Many in the learning space have recently come to the realization that learning functions don’t need to try and command and control all learning content within their organization nor do they have the resources to create it all. Rather, they can become the curators of learning. Sounds intriguing, but, what does it mean when we say curation? What does good curated learning look like? How do we measure impact to the business? Many learning functions are in the midst of trying to figure out those answers. Many have begun to take action. Unfortunately, I see many organizations not learning from past mistakes. I have met many learning leaders who have begun with technology. I would have hoped the lack of value from investments in LMS platforms, portals, social collaboration tools and many others, would have made more realize that starting with technology is typically a recipe for failure. Don’t get me wrong, there are some great technologies that elegantly present curated learning but those are only as good as the work of the curators.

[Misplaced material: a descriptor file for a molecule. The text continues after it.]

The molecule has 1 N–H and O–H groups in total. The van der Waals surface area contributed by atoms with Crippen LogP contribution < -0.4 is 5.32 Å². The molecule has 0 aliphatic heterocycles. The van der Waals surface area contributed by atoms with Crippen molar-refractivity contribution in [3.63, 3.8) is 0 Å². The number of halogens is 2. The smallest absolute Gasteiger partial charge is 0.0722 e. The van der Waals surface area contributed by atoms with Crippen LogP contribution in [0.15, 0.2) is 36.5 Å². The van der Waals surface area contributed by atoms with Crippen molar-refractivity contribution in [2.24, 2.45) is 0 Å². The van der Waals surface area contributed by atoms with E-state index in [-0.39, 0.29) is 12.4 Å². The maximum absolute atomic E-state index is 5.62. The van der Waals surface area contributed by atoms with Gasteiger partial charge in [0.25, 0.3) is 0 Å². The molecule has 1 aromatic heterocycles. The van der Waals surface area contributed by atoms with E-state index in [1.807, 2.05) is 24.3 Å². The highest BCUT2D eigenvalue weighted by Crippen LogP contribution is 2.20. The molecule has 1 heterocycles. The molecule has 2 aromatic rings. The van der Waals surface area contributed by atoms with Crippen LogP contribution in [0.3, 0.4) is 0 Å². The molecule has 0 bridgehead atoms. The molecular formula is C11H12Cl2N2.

Do your executives cringe when you mention learning strategy?
If you're in the world of training and workplace learning and performance or HR, there's no doubt you've heard the words “competency” and “competency model” hundreds of times. Even so, speak to 25 learning or HR professionals and you might get 25 different definitions of a “competency model” and the role it plays in organizational development.